@Ra8 if you've corrected my code, note that I had "Use 32 bits on copy.sh/brainfuck" commented  which is a stupid move from me because there's a "dot" in that comment.
It's a bit too late, the results of the Rally were announced on Monday. But yeah, your team (204) was one of the teams who got it correct.
]]>>,[>]
This is a simplified version:
Each digit will be in a cell, so for example reading the input 123, your memory will look like this: 0 49 50 51 0, and the tape will be pointing at the 5th cell. All you have to do now is deduct 48 from each of the non zero cells to get the actual integer value.
After that you have to multiply and add the right most by 1, then by 1*10, then by 1*10*10 etc.. until you reach the 0.
After reaching 0 49 50 51 0, you can go back to the first cell (49) by doing <[<]>, you don't actually need to know how many cells are occupied.
Check @JohnAudi's code first line he did something similar
]]>is , subject to loop? was thinking of something like [,] until empty.
the definition of ',' is to read a single byte from stdin and store it in the current cell.
I don't know how common implemetations behave, but the definition doesn't read the whole stdin.
]]>>[]+[[]>[],[+[[>[]++++++[<>]<<<[>>++++++++++<<]>>[<<+>>]<+>]]]<]
<[>+>+<<]>[>[>+>+<<]>>[<<+>>]<<<]
>>>+++<[>[>+>+<<]>>[<<+>>]<<<]++>>
[>+<]<[]<<[>[>+>+<<]>>[<<+>>]<<<]>>[>><<]>>+++++++++[>>+>+<<<]>>>
[<<<+>>>]<<+>[<>[>++++++++++<[>[>+>>]>[+[<+>]>+>>]<<<<<]>[]++++++++[<++++++>]>
[<<+>>]>[<<+>>]<<]>]<[>>++++++++[<++++++>]]<[.[]<]
Note: You must use a 32Bit cell size for it to work for numbers bigger than 9.
]]>Changing the cell size to 4bytes sounds like a good solution to the problem, but not being standard brainfuck it won't run on standard compilers.
]]>I still struggle to manipulate numbers higher than 255. However assuming very low numbers (like 1 and 2), this is actually a good exercise. I think Johnaudi meant single digit.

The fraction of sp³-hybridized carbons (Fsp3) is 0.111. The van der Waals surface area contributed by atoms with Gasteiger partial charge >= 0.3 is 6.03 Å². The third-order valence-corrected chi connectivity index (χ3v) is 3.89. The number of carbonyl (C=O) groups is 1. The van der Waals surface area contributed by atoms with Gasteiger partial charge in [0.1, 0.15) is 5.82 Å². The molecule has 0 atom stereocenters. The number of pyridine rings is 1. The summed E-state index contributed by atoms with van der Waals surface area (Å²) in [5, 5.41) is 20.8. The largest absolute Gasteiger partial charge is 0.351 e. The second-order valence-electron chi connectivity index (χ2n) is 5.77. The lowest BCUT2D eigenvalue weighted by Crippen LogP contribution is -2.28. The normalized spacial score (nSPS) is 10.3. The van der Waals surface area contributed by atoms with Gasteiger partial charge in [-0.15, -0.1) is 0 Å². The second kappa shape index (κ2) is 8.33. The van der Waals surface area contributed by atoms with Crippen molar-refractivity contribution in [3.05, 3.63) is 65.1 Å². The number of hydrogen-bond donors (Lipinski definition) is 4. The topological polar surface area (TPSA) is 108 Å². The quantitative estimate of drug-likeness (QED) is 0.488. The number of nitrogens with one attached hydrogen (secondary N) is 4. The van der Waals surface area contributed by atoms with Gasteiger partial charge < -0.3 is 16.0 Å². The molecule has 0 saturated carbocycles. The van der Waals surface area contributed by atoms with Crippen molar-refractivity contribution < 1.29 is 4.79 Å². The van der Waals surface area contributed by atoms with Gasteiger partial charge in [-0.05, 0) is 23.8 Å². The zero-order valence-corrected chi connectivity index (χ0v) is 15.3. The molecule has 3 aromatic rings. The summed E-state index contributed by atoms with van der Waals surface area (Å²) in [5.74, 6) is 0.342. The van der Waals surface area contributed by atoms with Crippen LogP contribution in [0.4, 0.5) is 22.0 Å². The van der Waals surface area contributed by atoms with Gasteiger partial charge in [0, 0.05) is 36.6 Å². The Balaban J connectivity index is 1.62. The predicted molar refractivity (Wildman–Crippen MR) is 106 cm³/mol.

@NuclearVision: I don't think your code works. Maybe you miscopied part of it? Why would you start going to the left when you're in cell0?
There are two solutions for removing the limit from 255. You can either have a something like:
[0],[1],[2]
0,3,42
[0] is pointer 0, and has the value of 0.
In [1] you have the value 3, which is in definition, 3 times 255, and in [2] you have 42, so in total the number is: 3*255 + 42 = 802.
Once [1] reaches the limit (255++ == 0) then [0] will have a value added to it.
The other (easier) solution, most compilers (such as http://copy.sh/brainfuck ) have an option to where you can adjust the cell size from 8 Bits (255) to 32 bits.
]]>If not, it should look like this
,[<++>>+>+<<]>[>[>+<<<+>>][+><]<]<<[>+++<]>[<+>]<<[><]>+++++++++
,[<++>>+>+] i start by emptying cell 1, moving n to cells 2 and 3, at cell 30000 i'll have 2n to be used later for substraction
Not exactly. You need to go back to cell 1 before closing the bracket.
if you want to have:
0 on cell1
n on cell 2 and 3
2n on cell 30000
You probably want something like this:
[

<++
>>+
>+
<< # that's the part you're missing.
]
The rest of the reasoning looks legit up front but I have to read it closer.
]]>,[<++>>+>+] i start by emptying cell 1, moving n to cells 2 and 3, at cell 30000 i'll have 2n to be used later for substraction.
>[>[>+<<<+][>+>]] now this is tricky, i move to cell2 which has n right now, start decrementing one point each time while also copying everything from byte 3 to 1, then build n again at byte 3. So if n=4, the following will happen 4 times, substract 1 point from byte 2, add 4 points to cell1, while preserving the multiplier which is 4 at byte 3 everytime the decremention finishes. When 4 subsctractions are made at cell2, cell 1 will have 4*4 or 4^2, cell2 will have nothing left.
<<[>+++]>[<+]<<[>]>+++++++++ Now this takes us back to cell1 which has n^2. substract everypoint and add three to cell2 which was just emptied, then move everything from cell2 to cell1 now we have 3n^2 at cell1, now go to cell30000 keep decr until it's empty while also decrementing cell1. we know that's not gonna cause problems 3n^2 is greater than 2n. Finally add 9 to cell1, which will have your number.
]]>@NuclearVision: I don't think your code works. Maybe you miscopied part of it? Why would you start going to the left when you're in cell0?
]]>